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The ‘Billy Graham Rule’? Candidate refuses to meet with women unless a man comes along

Rep. Robert Foster, R-Hernando, a first term lawmaker who is a candidate for the Republican nomination for governor, addresses editors and publishers at the annual Mississippi Press Association Candidates Forum in Biloxi, Miss., Friday morning, June 21, 2019.
Rep. Robert Foster, R-Hernando, a first term lawmaker who is a candidate for the Republican nomination for governor, addresses editors and publishers at the annual Mississippi Press Association Candidates Forum in Biloxi, Miss., Friday morning, June 21, 2019. AP

A Mississippi candidate who refused to meet alone with a woman says he’s following the “Billy Graham Rule” — and he’s not the first politician to do so.

Robert Foster, a Republican running for governor in The Magnolia State, invoked the policy on Tuesday when explaining why his campaign told female reporter Larrison Campbell to bring a male colleague with her if she wants to cover his candidacy.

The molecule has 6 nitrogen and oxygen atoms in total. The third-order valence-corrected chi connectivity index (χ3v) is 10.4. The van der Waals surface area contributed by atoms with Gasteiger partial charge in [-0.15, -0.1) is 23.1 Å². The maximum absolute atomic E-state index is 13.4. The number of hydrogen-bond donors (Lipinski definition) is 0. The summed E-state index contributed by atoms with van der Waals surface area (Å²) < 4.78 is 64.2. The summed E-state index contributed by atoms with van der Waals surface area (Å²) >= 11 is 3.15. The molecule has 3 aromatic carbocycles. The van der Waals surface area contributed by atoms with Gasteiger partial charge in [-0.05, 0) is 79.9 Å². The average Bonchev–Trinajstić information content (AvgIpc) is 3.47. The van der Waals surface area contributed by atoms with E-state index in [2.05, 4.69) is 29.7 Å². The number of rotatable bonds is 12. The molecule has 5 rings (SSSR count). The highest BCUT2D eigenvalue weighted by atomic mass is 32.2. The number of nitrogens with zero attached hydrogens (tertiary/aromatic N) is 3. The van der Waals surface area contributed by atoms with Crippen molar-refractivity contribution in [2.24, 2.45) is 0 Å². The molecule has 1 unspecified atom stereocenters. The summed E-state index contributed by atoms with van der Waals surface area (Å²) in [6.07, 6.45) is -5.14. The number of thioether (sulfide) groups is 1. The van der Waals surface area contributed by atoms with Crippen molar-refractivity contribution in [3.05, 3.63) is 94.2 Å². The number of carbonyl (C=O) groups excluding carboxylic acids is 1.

“Before our decision to run, my wife and I made a commitment to follow the ‘Billy Graham Rule’, which is to avoid any situation that may evoke suspicion or compromise of our marriage,” he wrote on Twitter. “I am sorry Ms. Campbell doesn’t share these views, but my decision was out of respect of my wife.”

Billy Graham — a late evangelist with roots in Charlotte, North Carolina — in 1948 worked with his staff to come up with rules, including one that called on each worker to not spend one-on-one time with a woman who wasn’t his wife.

Since then, similar comments have gained national attention.

Before he was vice president, Mike Pence in 2002 told The Hill he “never eats alone with a woman other than his wife.”

In the recent Mississippi case, Campbell was told she couldn’t join Foster on the campaign trail alone, her media outlet reports.

Campbell, a journalist with Mississippi Today, said there was “inherent sexism — not only in his request, but just the Billy Graham rule in general,” according to Poynter.

On his Twitter page, Foster says he’s doing it to respect his marriage and his Christian values.

“I refuse to change my moral stance on any issue because it’s not popular among the radical left,” he said. “My wife and the State of Mississippi deserve a governor who doesn’t compromise their beliefs, and I’m sticking to my guns.”

Evangelist Billy Graham influenced many generations of evangelical pastors and their flocks over the years. Charlotte Observer faith and values reporter Tim Funk explains his relevance to young people.

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